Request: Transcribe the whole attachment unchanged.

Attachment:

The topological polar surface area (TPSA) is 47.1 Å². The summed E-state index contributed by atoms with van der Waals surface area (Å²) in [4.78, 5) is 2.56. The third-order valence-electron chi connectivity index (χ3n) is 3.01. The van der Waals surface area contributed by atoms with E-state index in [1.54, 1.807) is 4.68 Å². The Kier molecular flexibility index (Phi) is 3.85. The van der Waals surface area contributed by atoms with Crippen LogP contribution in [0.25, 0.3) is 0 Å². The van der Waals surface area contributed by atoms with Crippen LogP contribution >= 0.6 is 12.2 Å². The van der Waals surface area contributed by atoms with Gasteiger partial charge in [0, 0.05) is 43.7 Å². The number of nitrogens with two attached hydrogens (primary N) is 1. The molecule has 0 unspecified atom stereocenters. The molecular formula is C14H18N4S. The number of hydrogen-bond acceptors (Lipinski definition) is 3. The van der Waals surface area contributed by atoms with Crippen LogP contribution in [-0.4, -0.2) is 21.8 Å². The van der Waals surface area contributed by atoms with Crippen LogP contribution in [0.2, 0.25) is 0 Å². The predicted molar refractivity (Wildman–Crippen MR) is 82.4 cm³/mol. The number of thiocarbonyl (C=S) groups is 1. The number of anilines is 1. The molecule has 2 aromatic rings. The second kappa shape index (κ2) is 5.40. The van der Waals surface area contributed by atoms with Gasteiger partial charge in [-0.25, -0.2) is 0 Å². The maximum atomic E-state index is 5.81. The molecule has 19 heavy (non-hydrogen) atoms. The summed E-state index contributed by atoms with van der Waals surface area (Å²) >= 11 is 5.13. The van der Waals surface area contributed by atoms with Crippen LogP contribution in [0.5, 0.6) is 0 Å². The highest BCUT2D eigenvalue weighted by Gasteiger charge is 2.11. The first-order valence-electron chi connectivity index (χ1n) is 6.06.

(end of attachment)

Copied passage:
The topological polar surface area (TPSA) is 47.1 Å². The summed E-state index contributed by atoms with van der Waals surface area (Å²) in [4.78, 5) is 2.56. The third-order valence-electron chi connectivity index (χ3n) is 3.01. The van der Waals surface area contributed by atoms with E-state index in [1.54, 1.807) is 4.68 Å². The Kier molecular flexibility index (Phi) is 3.85. The van der Waals surface area contributed by atoms with Crippen LogP contribution in [0.25, 0.3) is 0 Å². The van der Waals surface area contributed by atoms with Crippen LogP contribution >= 0.6 is 12.2 Å². The van der Waals surface area contributed by atoms with Gasteiger partial charge in [0, 0.05) is 43.7 Å². The number of nitrogens with two attached hydrogens (primary N) is 1. The molecule has 0 unspecified atom stereocenters. The molecular formula is C14H18N4S. The number of hydrogen-bond acceptors (Lipinski definition) is 3. The van der Waals surface area contributed by atoms with Crippen LogP contribution in [-0.4, -0.2) is 21.8 Å². The van der Waals surface area contributed by atoms with Crippen LogP contribution in [0.2, 0.25) is 0 Å². The predicted molar refractivity (Wildman–Crippen MR) is 82.4 cm³/mol. The number of thiocarbonyl (C=S) groups is 1. The number of anilines is 1. The molecule has 2 aromatic rings. The second kappa shape index (κ2) is 5.40. The van der Waals surface area contributed by atoms with Gasteiger partial charge in [-0.25, -0.2) is 0 Å². The maximum atomic E-state index is 5.81. The molecule has 19 heavy (non-hydrogen) atoms. The summed E-state index contributed by atoms with van der Waals surface area (Å²) >= 11 is 5.13. The van der Waals surface area contributed by atoms with Crippen LogP contribution in [0.5, 0.6) is 0 Å². The highest BCUT2D eigenvalue weighted by Gasteiger charge is 2.11. The first-order valence-electron chi connectivity index (χ1n) is 6.06.